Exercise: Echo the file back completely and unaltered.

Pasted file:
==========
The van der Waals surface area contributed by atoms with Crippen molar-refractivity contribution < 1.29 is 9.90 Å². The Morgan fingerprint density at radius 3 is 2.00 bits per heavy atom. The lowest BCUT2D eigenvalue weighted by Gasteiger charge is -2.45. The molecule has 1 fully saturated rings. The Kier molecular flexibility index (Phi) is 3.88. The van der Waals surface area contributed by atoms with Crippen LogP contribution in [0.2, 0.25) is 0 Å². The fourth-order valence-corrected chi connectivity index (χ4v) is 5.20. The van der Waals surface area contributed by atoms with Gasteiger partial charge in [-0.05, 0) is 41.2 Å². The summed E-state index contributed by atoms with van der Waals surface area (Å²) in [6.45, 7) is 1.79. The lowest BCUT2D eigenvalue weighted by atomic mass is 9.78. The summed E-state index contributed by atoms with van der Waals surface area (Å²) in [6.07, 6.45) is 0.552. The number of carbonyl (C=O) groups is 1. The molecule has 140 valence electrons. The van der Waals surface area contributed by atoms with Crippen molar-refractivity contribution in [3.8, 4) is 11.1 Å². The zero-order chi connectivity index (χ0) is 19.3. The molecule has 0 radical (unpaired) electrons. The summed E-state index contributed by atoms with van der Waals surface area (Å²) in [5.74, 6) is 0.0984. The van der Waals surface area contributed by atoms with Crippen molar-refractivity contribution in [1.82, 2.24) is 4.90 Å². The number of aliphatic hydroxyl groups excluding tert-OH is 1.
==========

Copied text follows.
The van der Waals surface area contributed by atoms with Crippen molar-refractivity contribution < 1.29 is 9.90 Å². The Morgan fingerprint density at radius 3 is 2.00 bits per heavy atom. The lowest BCUT2D eigenvalue weighted by Gasteiger charge is -2.45. The molecule has 1 fully saturated rings. The Kier molecular flexibility index (Phi) is 3.88. The van der Waals surface area contributed by atoms with Crippen LogP contribution in [0.2, 0.25) is 0 Å². The fourth-order valence-corrected chi connectivity index (χ4v) is 5.20. The van der Waals surface area contributed by atoms with Gasteiger partial charge in [-0.05, 0) is 41.2 Å². The summed E-state index contributed by atoms with van der Waals surface area (Å²) in [6.45, 7) is 1.79. The lowest BCUT2D eigenvalue weighted by atomic mass is 9.78. The summed E-state index contributed by atoms with van der Waals surface area (Å²) in [6.07, 6.45) is 0.552. The number of carbonyl (C=O) groups is 1. The molecule has 140 valence electrons. The van der Waals surface area contributed by atoms with Crippen molar-refractivity contribution in [3.8, 4) is 11.1 Å². The zero-order chi connectivity index (χ0) is 19.3. The molecule has 0 radical (unpaired) electrons. The summed E-state index contributed by atoms with van der Waals surface area (Å²) in [5.74, 6) is 0.0984. The van der Waals surface area contributed by atoms with Crippen molar-refractivity contribution in [1.82, 2.24) is 4.90 Å². The number of aliphatic hydroxyl groups excluding tert-OH is 1.